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Connexin 32 Mouse, Alexa Fluor 488, Clone: Connexin32 (2A), eBioscience™

Mouse Monoclonal Antibody

$158.05 - $419.05

Specifications

Antigen Connexin 32
Clone Connexin32 (2A)
Host Species Mouse
Gene Alias Gap junction protein beta-1
Species Reactivity Chicken, Human, Mouse, Rat
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 Disclaimers

For Research Use Only.

Products
Catalog Number Mfr. No. Quantity Price Quantity    

501124631

 
affymetrix
53975980
25μg Each for $158.05

501124632

 
affymetrix
53975982
100μg Each for $419.05
Description & Specifications

Specifications

Antigen Connexin 32
Clone Connexin32 (2A)
Host Species Mouse
Gene Alias Gap junction protein beta-1
Species Reactivity Chicken, Human, Mouse, Rat
Applications Immunocytochemistry
Applications Immunohistochemistry (Formalin/Paraffin)
Applications Immunohistochemistry (Frozen)
Applications Microscopy
Regulatory Status RUO
Conjugate Alexa Fluor 488
Format Conjugated
Storage Requirements Store at 2-8°C. Do not freeze. Light-sensitive material.
Primary or Secondary Primary
Monoclonal or Polyclonal Monoclonal
Formulation aqueous buffer, 0.09% sodium azide, may contain carrier protein/stabilizer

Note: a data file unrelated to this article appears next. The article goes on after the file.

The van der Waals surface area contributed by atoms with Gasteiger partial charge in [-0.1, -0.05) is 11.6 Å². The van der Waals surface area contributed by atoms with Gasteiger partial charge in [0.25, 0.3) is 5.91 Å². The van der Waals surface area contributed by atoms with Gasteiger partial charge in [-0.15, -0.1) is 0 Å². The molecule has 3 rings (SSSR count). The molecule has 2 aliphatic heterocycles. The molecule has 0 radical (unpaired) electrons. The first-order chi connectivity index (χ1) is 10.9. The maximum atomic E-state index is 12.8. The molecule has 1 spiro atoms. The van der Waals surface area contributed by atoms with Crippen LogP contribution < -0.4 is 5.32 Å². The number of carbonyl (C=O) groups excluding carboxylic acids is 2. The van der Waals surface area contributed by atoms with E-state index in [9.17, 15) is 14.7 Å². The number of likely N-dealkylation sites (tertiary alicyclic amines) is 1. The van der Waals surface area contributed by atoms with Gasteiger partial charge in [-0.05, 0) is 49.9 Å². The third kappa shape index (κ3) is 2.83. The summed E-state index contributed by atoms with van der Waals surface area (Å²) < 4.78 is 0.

Concentration 0.5mg/mL

The Connexin32 monoclonal antibody recognizes human, mouse, rat, and chicken Connexin 32. Connexins are a family of integral membrane proteins that form gap junction channels, which function to facilitate direct cell-cell communication. Gap junctions are comprised of two hemichannels, or connexons, which are made up of six connexin proteins. Over 20 connexin proteins have been identified and each combine to form either homomeric or heteromeric channels with different functional properties. Connexin 32 is expressed by myelin, neurons, oligodendrocytes, and hepatocytes, and plays a role in the development of ovarian follicles. Connexin 32 expression also plays a role in disease progression in chronic multiple sclerosis and experimental autoimmune encephalomyelitis. Mutations in the Connexin 32 gene, GJB1, result in a form of Charcot-Marie-Tooth disease which is characterized by peripheral nerve dysfunction.